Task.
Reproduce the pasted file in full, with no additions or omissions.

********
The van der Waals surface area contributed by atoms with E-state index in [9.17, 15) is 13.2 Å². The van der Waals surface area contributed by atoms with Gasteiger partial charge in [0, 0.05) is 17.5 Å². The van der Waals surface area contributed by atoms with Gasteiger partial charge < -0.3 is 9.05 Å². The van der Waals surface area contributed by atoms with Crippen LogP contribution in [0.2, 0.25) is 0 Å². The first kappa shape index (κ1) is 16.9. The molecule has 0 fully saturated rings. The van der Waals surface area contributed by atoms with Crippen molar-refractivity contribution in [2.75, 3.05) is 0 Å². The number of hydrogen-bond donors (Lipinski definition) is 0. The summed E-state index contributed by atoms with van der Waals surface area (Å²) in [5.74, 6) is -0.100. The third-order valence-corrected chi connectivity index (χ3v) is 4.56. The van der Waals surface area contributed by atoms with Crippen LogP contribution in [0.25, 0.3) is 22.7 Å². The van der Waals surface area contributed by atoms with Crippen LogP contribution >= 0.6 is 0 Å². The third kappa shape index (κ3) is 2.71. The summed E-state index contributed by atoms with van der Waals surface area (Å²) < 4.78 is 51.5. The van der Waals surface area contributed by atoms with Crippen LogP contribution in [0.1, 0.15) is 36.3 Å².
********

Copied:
The van der Waals surface area contributed by atoms with E-state index in [9.17, 15) is 13.2 Å². The van der Waals surface area contributed by atoms with Gasteiger partial charge in [0, 0.05) is 17.5 Å². The van der Waals surface area contributed by atoms with Gasteiger partial charge < -0.3 is 9.05 Å². The van der Waals surface area contributed by atoms with Crippen LogP contribution in [0.2, 0.25) is 0 Å². The first kappa shape index (κ1) is 16.9. The molecule has 0 fully saturated rings. The van der Waals surface area contributed by atoms with Crippen molar-refractivity contribution in [2.75, 3.05) is 0 Å². The number of hydrogen-bond donors (Lipinski definition) is 0. The summed E-state index contributed by atoms with van der Waals surface area (Å²) in [5.74, 6) is -0.100. The third-order valence-corrected chi connectivity index (χ3v) is 4.56. The van der Waals surface area contributed by atoms with Crippen LogP contribution in [0.25, 0.3) is 22.7 Å². The van der Waals surface area contributed by atoms with Crippen LogP contribution >= 0.6 is 0 Å². The third kappa shape index (κ3) is 2.71. The summed E-state index contributed by atoms with van der Waals surface area (Å²) < 4.78 is 51.5. The van der Waals surface area contributed by atoms with Crippen LogP contribution in [0.1, 0.15) is 36.3 Å².